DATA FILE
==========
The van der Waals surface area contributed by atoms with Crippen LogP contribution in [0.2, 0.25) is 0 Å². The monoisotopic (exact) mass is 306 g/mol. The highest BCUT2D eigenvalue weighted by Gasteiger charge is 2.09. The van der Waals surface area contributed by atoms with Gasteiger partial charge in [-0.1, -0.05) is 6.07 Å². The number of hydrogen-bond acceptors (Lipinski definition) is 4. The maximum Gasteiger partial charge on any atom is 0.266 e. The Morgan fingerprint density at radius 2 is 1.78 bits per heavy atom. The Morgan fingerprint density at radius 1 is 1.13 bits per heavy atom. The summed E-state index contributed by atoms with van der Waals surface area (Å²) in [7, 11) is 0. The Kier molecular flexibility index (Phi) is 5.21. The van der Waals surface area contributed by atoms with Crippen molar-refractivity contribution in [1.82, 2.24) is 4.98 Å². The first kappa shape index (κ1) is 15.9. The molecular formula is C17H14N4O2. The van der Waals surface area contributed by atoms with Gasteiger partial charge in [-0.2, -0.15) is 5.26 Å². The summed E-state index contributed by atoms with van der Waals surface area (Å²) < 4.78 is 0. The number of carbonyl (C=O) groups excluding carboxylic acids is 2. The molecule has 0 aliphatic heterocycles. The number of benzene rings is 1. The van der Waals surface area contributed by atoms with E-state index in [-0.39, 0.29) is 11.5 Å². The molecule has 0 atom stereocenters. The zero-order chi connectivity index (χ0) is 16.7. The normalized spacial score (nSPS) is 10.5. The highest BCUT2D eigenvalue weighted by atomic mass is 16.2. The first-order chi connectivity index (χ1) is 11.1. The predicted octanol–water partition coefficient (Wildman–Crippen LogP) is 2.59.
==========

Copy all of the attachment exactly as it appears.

The van der Waals surface area contributed by atoms with Crippen LogP contribution in [0.2, 0.25) is 0 Å². The monoisotopic (exact) mass is 306 g/mol. The highest BCUT2D eigenvalue weighted by Gasteiger charge is 2.09. The van der Waals surface area contributed by atoms with Gasteiger partial charge in [-0.1, -0.05) is 6.07 Å². The number of hydrogen-bond acceptors (Lipinski definition) is 4. The maximum Gasteiger partial charge on any atom is 0.266 e. The Morgan fingerprint density at radius 2 is 1.78 bits per heavy atom. The Morgan fingerprint density at radius 1 is 1.13 bits per heavy atom. The summed E-state index contributed by atoms with van der Waals surface area (Å²) in [7, 11) is 0. The Kier molecular flexibility index (Phi) is 5.21. The van der Waals surface area contributed by atoms with Crippen molar-refractivity contribution in [1.82, 2.24) is 4.98 Å². The first kappa shape index (κ1) is 15.9. The molecular formula is C17H14N4O2. The van der Waals surface area contributed by atoms with Gasteiger partial charge in [-0.2, -0.15) is 5.26 Å². The summed E-state index contributed by atoms with van der Waals surface area (Å²) < 4.78 is 0. The number of carbonyl (C=O) groups excluding carboxylic acids is 2. The molecule has 0 aliphatic heterocycles. The number of benzene rings is 1. The van der Waals surface area contributed by atoms with E-state index in [-0.39, 0.29) is 11.5 Å². The molecule has 0 atom stereocenters. The zero-order chi connectivity index (χ0) is 16.7. The normalized spacial score (nSPS) is 10.5. The highest BCUT2D eigenvalue weighted by atomic mass is 16.2. The first-order chi connectivity index (χ1) is 11.1. The predicted octanol–water partition coefficient (Wildman–Crippen LogP) is 2.59.